Many of our new believers have never had a job, have little or no formal education, and have struggled with the regular routine of work. Yet, this does not mean that they are unskilled, lazy, or have no useful gifts. I remember having this conversation with one of our young guys about his God-given gifts. I remember him looking at me telling me he didn’t have any gifts. He was an ex-drug dealer who had been straight for ages. I said to him, “What do you mean no gifts mate? You ran a business and lead men. You clearly are capable of accounting and have some leadership skills. You just used your gifts for evil before, now you need to use them for good.” In the past, just like this young Christian, many have used their gifts for their own selfish gains as they fuelled sinful life choices. We want to retrain and reuse these gifts for God’s Glory.
Recently, I have been working with a few of the 20schemes guys as we develop a new ministry—20schemes Retrain—which Lord willing, will launch in 2021. We have dreamed of some kind of back-to-work discipleship for over a decade, and here we are on the cusp of something. It’s exciting. Retrain will focus on discipling indigenous believers to develop in godly works of service—training, preparing, and equipping them.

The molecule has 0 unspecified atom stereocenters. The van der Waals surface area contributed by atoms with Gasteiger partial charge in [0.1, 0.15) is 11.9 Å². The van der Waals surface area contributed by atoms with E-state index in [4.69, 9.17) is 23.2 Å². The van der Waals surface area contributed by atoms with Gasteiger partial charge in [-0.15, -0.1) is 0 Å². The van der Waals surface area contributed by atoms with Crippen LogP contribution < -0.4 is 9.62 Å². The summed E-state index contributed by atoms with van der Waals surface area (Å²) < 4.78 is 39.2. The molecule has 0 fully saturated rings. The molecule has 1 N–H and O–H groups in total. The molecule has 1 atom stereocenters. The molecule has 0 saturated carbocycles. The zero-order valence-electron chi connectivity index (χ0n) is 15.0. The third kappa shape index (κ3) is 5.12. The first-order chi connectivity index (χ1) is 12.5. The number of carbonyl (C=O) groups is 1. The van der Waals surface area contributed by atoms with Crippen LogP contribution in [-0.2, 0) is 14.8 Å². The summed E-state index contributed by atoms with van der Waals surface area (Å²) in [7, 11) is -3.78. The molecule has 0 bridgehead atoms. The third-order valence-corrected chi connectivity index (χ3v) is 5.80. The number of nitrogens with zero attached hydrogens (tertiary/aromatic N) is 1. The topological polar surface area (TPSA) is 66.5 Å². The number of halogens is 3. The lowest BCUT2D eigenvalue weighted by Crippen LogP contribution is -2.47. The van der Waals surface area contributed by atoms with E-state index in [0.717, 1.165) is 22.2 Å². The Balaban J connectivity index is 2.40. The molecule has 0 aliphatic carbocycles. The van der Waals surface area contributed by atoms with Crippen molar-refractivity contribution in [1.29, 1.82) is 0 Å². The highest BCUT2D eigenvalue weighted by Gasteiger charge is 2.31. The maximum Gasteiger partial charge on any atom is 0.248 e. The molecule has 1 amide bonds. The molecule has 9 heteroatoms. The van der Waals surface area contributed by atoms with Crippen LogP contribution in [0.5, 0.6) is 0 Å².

When kids are small, we always ask them: “What do you want to be when you grow-up?” Some are feasible, like fireman, policeman, doctor, nurse, or postie’s. Others are a little harder to achieve, like dinosaurs, snowman, or shark. Nonetheless, as parents and family, we will encourage our little ones and do whatever we can to help them fulfil their potential.
It’s no different for the young in the faith, our brothers and sisters, our Christian family. They just want more realistic jobs—dinosaurs are off the list. But things like social worker, chef, painter, handyman, teacher, pastor, women’s worker, business owner. . . those things are achievable. They just need a little help.
God has saved people for a purpose, help them fulfil theirs—invest in 20schemes Retrain as we invest in them.